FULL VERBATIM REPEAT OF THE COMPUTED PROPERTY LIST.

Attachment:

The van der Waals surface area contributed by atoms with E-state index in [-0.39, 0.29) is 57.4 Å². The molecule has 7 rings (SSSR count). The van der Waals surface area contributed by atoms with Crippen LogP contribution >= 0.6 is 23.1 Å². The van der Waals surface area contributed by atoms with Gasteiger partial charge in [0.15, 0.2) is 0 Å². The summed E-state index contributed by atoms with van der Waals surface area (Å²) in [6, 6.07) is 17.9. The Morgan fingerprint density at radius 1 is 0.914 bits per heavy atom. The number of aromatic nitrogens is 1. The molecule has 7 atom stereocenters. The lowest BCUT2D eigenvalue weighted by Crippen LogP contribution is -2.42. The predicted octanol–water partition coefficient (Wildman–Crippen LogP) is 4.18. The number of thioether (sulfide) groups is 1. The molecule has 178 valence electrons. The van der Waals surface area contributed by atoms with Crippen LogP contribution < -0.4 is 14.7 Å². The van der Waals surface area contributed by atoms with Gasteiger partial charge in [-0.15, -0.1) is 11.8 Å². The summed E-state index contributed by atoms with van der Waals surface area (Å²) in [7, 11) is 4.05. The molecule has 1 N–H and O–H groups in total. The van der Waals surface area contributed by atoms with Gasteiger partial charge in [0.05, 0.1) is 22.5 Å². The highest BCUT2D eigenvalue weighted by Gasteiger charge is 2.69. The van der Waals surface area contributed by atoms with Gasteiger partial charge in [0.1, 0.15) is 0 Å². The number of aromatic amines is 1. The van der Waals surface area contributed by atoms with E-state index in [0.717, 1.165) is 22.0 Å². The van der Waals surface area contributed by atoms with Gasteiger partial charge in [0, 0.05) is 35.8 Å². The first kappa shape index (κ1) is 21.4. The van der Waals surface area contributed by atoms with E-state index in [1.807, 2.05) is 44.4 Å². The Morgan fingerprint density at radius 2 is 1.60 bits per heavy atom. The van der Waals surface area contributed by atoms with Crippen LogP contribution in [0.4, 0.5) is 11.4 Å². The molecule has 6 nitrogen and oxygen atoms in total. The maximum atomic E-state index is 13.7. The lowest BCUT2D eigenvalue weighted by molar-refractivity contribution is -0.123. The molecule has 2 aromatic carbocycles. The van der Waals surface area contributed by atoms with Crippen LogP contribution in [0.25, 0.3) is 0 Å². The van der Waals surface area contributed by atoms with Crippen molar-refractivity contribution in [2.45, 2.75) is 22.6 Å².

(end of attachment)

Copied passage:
The van der Waals surface area contributed by atoms with E-state index in [-0.39, 0.29) is 57.4 Å². The molecule has 7 rings (SSSR count). The van der Waals surface area contributed by atoms with Crippen LogP contribution >= 0.6 is 23.1 Å². The van der Waals surface area contributed by atoms with Gasteiger partial charge in [0.15, 0.2) is 0 Å². The summed E-state index contributed by atoms with van der Waals surface area (Å²) in [6, 6.07) is 17.9. The Morgan fingerprint density at radius 1 is 0.914 bits per heavy atom. The number of aromatic nitrogens is 1. The molecule has 7 atom stereocenters. The lowest BCUT2D eigenvalue weighted by Crippen LogP contribution is -2.42. The predicted octanol–water partition coefficient (Wildman–Crippen LogP) is 4.18. The number of thioether (sulfide) groups is 1. The molecule has 178 valence electrons. The van der Waals surface area contributed by atoms with Crippen LogP contribution < -0.4 is 14.7 Å². The van der Waals surface area contributed by atoms with Gasteiger partial charge in [-0.15, -0.1) is 11.8 Å². The summed E-state index contributed by atoms with van der Waals surface area (Å²) in [7, 11) is 4.05. The molecule has 1 N–H and O–H groups in total. The van der Waals surface area contributed by atoms with Gasteiger partial charge in [0.05, 0.1) is 22.5 Å². The highest BCUT2D eigenvalue weighted by Gasteiger charge is 2.69. The van der Waals surface area contributed by atoms with Gasteiger partial charge in [0.1, 0.15) is 0 Å². The number of aromatic amines is 1. The van der Waals surface area contributed by atoms with E-state index in [0.717, 1.165) is 22.0 Å². The van der Waals surface area contributed by atoms with Gasteiger partial charge in [0, 0.05) is 35.8 Å². The first kappa shape index (κ1) is 21.4. The van der Waals surface area contributed by atoms with E-state index in [1.807, 2.05) is 44.4 Å². The Morgan fingerprint density at radius 2 is 1.60 bits per heavy atom. The van der Waals surface area contributed by atoms with Crippen LogP contribution in [0.4, 0.5) is 11.4 Å². The molecule has 6 nitrogen and oxygen atoms in total. The maximum atomic E-state index is 13.7. The lowest BCUT2D eigenvalue weighted by molar-refractivity contribution is -0.123. The molecule has 2 aromatic carbocycles. The van der Waals surface area contributed by atoms with Crippen LogP contribution in [0.25, 0.3) is 0 Å². The van der Waals surface area contributed by atoms with Crippen molar-refractivity contribution in [2.45, 2.75) is 22.6 Å².